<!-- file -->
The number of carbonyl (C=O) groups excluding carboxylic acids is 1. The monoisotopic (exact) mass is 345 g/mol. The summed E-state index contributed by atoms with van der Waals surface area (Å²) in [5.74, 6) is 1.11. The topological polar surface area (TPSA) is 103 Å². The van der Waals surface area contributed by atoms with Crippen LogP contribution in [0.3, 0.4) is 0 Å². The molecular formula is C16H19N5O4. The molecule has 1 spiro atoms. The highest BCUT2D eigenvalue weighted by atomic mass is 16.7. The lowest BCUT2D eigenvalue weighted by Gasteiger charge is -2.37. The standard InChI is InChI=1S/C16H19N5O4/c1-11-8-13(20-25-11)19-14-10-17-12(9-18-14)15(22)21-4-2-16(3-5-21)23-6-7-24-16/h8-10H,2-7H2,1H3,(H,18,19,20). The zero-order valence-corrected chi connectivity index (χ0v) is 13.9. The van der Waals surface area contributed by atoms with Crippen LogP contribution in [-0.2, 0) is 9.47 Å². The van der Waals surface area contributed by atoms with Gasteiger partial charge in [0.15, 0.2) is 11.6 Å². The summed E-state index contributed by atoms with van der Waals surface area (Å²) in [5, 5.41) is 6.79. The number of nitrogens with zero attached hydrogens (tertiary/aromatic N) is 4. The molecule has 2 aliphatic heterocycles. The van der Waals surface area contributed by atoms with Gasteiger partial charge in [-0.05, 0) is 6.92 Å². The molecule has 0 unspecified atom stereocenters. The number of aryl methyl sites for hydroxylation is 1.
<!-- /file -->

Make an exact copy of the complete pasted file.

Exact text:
The number of carbonyl (C=O) groups excluding carboxylic acids is 1. The monoisotopic (exact) mass is 345 g/mol. The summed E-state index contributed by atoms with van der Waals surface area (Å²) in [5.74, 6) is 1.11. The topological polar surface area (TPSA) is 103 Å². The van der Waals surface area contributed by atoms with Crippen LogP contribution in [0.3, 0.4) is 0 Å². The molecular formula is C16H19N5O4. The molecule has 1 spiro atoms. The highest BCUT2D eigenvalue weighted by atomic mass is 16.7. The lowest BCUT2D eigenvalue weighted by Gasteiger charge is -2.37. The standard InChI is InChI=1S/C16H19N5O4/c1-11-8-13(20-25-11)19-14-10-17-12(9-18-14)15(22)21-4-2-16(3-5-21)23-6-7-24-16/h8-10H,2-7H2,1H3,(H,18,19,20). The zero-order valence-corrected chi connectivity index (χ0v) is 13.9. The van der Waals surface area contributed by atoms with Crippen LogP contribution in [-0.2, 0) is 9.47 Å². The van der Waals surface area contributed by atoms with Gasteiger partial charge in [0.15, 0.2) is 11.6 Å². The summed E-state index contributed by atoms with van der Waals surface area (Å²) in [5, 5.41) is 6.79. The number of nitrogens with zero attached hydrogens (tertiary/aromatic N) is 4. The molecule has 2 aliphatic heterocycles. The van der Waals surface area contributed by atoms with Gasteiger partial charge in [-0.05, 0) is 6.92 Å². The molecule has 0 unspecified atom stereocenters. The number of aryl methyl sites for hydroxylation is 1.